Go to Homepage   Adrienne Eisen: Making Scenes


Crescent Blues Book ViewsAlt-X Press (Trade Paperback), ISBN 0-374-52704-0

I read this book from cover to cover, only putting it aside when the demands of my life became too persistent to ignore, and then I thought to myself, Wow!

Book: adrienne eisen, making scenes
I knew from other reading that Adrienne Eisen won an award for her electronic writing. So I ran a quick Google search to learn more about a genre called hypertext fiction at which she evidently excels.

From what I can gather, this mode of writing attempts to exploit the capacities of hypertext in order to create a layered, non-linear, reading experience for its audience. A piece of hypertext fiction therefore, comprises a few dozen or so individual scenes, linked to each other either directly or in roundabout way for the reader to browse in whichever sequence appeals to her, perhaps as she might view a collage of visual images. The reader assimilates all these bits in her mind, together with her own experience to synthesize a unique work of art -- one conceivably quite different from the one that another reader might compose from her readings.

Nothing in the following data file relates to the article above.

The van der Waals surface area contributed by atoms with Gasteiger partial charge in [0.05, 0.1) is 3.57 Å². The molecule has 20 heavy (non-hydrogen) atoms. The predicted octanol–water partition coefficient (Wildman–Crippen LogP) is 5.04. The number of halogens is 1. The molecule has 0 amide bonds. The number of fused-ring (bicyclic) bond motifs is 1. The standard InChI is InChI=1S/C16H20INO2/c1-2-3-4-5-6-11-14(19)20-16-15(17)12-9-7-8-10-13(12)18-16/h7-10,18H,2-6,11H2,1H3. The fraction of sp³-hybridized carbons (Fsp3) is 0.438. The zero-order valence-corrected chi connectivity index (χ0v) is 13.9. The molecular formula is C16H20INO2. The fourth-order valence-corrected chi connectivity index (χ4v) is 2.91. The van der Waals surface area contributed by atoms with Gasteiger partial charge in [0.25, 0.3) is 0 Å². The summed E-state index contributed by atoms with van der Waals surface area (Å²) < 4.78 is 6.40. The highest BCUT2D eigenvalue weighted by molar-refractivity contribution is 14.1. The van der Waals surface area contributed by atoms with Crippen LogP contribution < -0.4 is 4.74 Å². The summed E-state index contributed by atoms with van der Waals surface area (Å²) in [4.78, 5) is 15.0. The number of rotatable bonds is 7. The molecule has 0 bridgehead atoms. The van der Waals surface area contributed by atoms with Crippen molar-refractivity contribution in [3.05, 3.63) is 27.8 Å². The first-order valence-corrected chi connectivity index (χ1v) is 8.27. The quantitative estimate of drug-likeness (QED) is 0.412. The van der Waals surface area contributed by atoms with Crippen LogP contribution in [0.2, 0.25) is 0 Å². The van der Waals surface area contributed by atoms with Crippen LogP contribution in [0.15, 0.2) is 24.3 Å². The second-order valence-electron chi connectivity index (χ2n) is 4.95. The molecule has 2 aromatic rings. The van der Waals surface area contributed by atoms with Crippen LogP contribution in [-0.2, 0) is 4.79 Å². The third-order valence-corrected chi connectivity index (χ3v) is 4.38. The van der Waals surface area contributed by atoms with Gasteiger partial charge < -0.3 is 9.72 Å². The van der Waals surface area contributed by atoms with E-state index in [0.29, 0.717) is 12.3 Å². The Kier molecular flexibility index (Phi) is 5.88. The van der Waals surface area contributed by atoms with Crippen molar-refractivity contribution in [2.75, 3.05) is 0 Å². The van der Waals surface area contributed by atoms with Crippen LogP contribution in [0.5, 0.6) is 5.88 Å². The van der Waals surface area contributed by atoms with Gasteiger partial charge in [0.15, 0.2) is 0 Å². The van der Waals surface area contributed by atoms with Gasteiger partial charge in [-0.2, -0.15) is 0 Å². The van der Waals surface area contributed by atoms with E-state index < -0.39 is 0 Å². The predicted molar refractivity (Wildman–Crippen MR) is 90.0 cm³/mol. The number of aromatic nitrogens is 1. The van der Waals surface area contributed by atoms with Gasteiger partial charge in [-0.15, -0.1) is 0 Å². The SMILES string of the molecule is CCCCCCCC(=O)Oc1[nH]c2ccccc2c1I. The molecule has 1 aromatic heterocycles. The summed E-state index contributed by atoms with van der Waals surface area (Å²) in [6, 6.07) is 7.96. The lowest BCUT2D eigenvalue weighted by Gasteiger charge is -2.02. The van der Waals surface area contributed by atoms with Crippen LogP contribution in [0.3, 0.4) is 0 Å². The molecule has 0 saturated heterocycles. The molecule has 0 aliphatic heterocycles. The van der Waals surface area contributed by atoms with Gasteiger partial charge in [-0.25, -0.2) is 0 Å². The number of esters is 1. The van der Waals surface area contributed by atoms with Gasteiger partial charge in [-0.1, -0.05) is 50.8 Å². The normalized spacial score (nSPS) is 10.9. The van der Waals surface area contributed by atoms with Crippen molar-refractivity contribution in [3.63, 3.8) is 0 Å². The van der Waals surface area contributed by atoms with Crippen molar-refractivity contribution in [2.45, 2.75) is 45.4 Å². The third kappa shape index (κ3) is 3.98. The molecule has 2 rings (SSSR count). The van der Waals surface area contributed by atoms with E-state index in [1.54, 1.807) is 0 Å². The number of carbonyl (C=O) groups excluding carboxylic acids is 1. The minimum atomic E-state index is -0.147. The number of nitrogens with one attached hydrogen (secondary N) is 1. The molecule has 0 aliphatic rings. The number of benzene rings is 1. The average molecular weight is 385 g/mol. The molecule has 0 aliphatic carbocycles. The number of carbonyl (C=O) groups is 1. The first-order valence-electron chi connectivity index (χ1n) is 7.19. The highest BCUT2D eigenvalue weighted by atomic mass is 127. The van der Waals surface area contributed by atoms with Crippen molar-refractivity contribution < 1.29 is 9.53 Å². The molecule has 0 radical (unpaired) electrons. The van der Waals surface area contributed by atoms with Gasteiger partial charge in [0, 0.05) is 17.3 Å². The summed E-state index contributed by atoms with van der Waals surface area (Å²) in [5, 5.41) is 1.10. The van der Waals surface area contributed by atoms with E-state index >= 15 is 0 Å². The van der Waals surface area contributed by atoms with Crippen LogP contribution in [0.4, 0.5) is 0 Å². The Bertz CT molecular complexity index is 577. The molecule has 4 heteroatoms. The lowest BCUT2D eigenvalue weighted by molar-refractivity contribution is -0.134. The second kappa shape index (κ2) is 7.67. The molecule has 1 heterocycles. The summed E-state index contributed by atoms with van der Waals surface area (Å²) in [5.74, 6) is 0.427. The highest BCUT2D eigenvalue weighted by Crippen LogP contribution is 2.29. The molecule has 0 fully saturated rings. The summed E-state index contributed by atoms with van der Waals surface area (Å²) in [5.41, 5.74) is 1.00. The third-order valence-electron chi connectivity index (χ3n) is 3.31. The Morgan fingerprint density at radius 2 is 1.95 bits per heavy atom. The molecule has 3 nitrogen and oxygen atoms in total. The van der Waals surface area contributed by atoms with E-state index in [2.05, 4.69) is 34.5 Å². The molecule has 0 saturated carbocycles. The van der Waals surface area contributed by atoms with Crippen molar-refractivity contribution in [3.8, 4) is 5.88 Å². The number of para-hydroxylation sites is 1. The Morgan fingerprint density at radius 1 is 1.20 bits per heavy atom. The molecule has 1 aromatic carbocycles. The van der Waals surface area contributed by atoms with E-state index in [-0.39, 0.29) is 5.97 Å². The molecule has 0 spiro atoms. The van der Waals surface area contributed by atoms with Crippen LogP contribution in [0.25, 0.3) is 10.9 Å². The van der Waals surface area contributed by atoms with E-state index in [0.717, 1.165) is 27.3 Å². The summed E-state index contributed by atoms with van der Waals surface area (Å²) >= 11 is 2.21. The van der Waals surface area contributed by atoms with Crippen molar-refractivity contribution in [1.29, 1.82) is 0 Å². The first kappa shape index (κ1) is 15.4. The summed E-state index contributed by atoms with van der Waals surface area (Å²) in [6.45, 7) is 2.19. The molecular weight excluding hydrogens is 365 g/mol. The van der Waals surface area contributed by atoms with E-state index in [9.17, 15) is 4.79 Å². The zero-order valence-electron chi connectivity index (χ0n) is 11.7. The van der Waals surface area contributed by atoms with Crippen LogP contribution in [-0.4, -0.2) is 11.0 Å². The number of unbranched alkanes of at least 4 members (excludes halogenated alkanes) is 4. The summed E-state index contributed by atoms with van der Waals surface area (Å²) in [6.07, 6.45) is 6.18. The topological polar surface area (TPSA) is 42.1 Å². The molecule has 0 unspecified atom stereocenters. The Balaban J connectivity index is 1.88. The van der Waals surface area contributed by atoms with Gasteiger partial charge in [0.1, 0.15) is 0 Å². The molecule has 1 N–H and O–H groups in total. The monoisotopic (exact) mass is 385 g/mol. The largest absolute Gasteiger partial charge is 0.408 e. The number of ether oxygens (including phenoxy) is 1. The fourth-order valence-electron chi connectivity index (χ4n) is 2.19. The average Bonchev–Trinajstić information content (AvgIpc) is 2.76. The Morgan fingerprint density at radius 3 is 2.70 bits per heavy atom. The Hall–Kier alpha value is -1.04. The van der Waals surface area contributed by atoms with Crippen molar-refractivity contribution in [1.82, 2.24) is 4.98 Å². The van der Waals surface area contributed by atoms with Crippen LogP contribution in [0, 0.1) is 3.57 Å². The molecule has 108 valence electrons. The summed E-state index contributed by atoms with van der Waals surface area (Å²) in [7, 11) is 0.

The tangible nature of a dead-tree book can't properly reproduce this kind of text, yet Eisen manages to approximate some of the adventure of hyper-textuality in Making Scenes. She constructs her entire book as a number of vignettes and scenes narrated by her protagonist. Then she arranges them randomly in terms of time and place to try and escape the bounds of linearity. She also introduces an occasional subtle discrepancy between the young woman narrator's version of events and that which an observant reader might detect as what really occurred.

Making Scenes traces the life of a twenty-something-young woman rebelling against her parents' expectations by underachieving academically and over-indulging in sensory stimulation. The disjointed nature of the text evokes very effectively the confusion and pain of a young person trying to make sense of the experiences of her childhood. Perhaps not a novel to enchant the faint-hearted reader, but it will pique the reader whose comfort zones gladly engage with assault.

Moira Richards

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